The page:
Winter Weather Preparation

January 24, 2022

Here are some answers to questions we get every year, and some insight into the planning and process of being prepared for a severe weather event.

This time of year, the days are short and the weather unpredictable. We know there’s a lot of uncertainty and anxiety that comes with the disruption of plans when bad weather hits. Here are some answers to questions we get every year, and some insight into the planning and process of being prepared for a severe weather event.

Weather-awareness and preparedness is a fact of Public Works life. All city staff members with weather-event duties stay tuned into Douglas County Emergency Management Alerts, and we work closely with our outside partner agencies as needed. 

Sand and salt stock piles are ordered early and refilled as necessary. Trucks are readied, filled, and kept pointed outward, making roll out as efficient as possible. If there’s time before predicted weather comes in, we’ll get out and pre-treat with salt and sand. It doesn’t necessarily keep the roads from being slick, but it can make cleanup quicker and easier.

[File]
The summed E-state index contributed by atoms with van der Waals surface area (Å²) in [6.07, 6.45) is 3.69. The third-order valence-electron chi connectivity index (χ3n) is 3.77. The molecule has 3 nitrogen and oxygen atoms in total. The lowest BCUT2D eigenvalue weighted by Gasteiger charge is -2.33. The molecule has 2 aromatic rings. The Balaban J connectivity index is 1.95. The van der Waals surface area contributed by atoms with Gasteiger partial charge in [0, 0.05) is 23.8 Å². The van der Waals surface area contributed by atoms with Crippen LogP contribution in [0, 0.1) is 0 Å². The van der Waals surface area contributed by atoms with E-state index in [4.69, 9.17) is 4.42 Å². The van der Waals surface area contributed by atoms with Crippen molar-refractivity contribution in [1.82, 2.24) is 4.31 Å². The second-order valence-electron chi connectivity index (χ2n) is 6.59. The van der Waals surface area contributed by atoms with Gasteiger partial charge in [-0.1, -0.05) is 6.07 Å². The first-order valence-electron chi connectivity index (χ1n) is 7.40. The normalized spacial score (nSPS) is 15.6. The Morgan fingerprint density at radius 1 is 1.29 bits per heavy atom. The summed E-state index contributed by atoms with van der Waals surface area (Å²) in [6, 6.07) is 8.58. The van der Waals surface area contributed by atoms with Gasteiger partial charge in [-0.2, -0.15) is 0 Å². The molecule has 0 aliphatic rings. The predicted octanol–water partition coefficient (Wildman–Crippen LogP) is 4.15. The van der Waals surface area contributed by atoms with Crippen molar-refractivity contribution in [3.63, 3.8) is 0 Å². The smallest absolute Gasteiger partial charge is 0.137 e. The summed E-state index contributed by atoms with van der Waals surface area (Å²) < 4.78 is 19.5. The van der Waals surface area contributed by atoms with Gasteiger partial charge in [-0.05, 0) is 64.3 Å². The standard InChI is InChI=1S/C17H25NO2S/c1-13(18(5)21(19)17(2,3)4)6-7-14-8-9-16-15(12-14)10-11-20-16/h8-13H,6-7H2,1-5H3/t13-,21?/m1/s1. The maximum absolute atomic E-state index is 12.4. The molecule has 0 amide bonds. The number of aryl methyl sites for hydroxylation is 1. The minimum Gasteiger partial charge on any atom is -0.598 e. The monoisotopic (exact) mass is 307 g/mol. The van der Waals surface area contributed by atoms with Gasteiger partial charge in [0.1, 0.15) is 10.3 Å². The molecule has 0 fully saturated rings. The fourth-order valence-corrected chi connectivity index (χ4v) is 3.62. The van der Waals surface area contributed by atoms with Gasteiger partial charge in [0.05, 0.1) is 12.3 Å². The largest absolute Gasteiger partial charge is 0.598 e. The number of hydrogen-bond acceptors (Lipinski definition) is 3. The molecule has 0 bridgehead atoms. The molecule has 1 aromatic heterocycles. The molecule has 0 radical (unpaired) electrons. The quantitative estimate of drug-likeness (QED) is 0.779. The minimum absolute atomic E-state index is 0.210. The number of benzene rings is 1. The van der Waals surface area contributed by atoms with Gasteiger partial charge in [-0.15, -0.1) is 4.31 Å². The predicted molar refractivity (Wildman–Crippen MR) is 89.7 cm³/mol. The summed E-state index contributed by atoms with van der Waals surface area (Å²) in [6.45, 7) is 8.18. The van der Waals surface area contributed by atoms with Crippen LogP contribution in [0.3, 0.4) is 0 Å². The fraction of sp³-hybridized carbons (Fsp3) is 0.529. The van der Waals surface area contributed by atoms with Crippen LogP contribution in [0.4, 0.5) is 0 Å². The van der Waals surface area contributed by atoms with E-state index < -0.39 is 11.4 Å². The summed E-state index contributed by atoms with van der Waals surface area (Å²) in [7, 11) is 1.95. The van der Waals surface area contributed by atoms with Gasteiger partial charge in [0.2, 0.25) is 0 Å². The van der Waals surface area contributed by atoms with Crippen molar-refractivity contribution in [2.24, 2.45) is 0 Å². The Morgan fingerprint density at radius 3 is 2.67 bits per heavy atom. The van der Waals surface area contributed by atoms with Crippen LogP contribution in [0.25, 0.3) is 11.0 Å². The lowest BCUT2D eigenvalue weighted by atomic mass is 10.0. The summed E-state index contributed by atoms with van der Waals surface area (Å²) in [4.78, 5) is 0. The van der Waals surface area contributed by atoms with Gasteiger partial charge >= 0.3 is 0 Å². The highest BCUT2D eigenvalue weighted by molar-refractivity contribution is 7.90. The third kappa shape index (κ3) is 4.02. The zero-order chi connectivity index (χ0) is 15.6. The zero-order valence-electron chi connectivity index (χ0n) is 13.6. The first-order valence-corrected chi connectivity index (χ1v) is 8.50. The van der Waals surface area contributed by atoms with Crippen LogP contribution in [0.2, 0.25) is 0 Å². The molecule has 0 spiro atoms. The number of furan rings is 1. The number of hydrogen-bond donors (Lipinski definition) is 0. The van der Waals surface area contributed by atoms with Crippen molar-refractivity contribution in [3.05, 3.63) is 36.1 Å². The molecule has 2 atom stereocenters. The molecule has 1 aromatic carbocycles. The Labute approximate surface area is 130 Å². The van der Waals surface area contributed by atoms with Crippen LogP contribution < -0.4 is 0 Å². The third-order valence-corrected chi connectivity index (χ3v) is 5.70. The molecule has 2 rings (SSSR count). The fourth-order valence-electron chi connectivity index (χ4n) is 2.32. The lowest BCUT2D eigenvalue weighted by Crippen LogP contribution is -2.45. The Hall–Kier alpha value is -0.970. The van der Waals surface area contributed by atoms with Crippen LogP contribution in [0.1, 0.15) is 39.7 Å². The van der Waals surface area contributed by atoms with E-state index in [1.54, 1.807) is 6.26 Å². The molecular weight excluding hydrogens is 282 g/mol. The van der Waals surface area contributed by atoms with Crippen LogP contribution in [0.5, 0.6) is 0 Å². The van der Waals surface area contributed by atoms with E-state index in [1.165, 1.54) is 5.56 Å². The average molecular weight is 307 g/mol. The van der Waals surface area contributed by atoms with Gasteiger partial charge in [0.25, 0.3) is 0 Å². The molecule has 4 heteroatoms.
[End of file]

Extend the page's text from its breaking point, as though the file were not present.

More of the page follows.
Typically we’ll wait until the snow is done to plow. Plowing while the snow is still falling is inefficient and expensive. We do monitor road conditions closely and stay in contact with Baldwin City Police Officers. If the roads are getting slick and causing dangerous conditions, we head out, even if the snow is still falling. 

Snow routes are: High Street, Lawrence Street to Highway 56, and 6th Street. If there is more than 2 inches of snow fall, you must move your vehicle off the snow routes in order to avoid being ticketed or towed. We do recommend moving vehicles off all city streets if possible when more than an inch of snow is expected, in order to allow the plows access. 

We focus on the snow routes, the roads near the schools, and downtown first. These are the heaviest traffic areas within city limits. The brick streets get slick very quickly, so we try to get to them early. They also take extra time because we need to navigate around vehicles.

Douglas County is responsible for 6th Street (1055) and KDOT maintains Highway 56. The city does not maintain these two main roads, including weather maintenance.

Visibility can be low from inside a plow truck, so please don’t assume the snow plow driver always sees you. The drivers are concentrating on several things — the position of the plow, curb lines, ditches, parked cars, mailboxes, watching their mirrors for traffic and pedestrians… all at the same time. Please try to make their job a bit easier and keep everyone a little safer.

If there’s enough snowfall to allow for sizable snow plow piles, please do NOT allow children to play in the piles. It can be exceedingly dangerous. On a related note, please give the drivers space. These trucks are large and heavy and don’t stop or turn quickly.

Last, please be patient with us. We are out working for our town in the worst of conditions. This is our home too, and we want to ensure the streets are safe as possible and get everyone home safely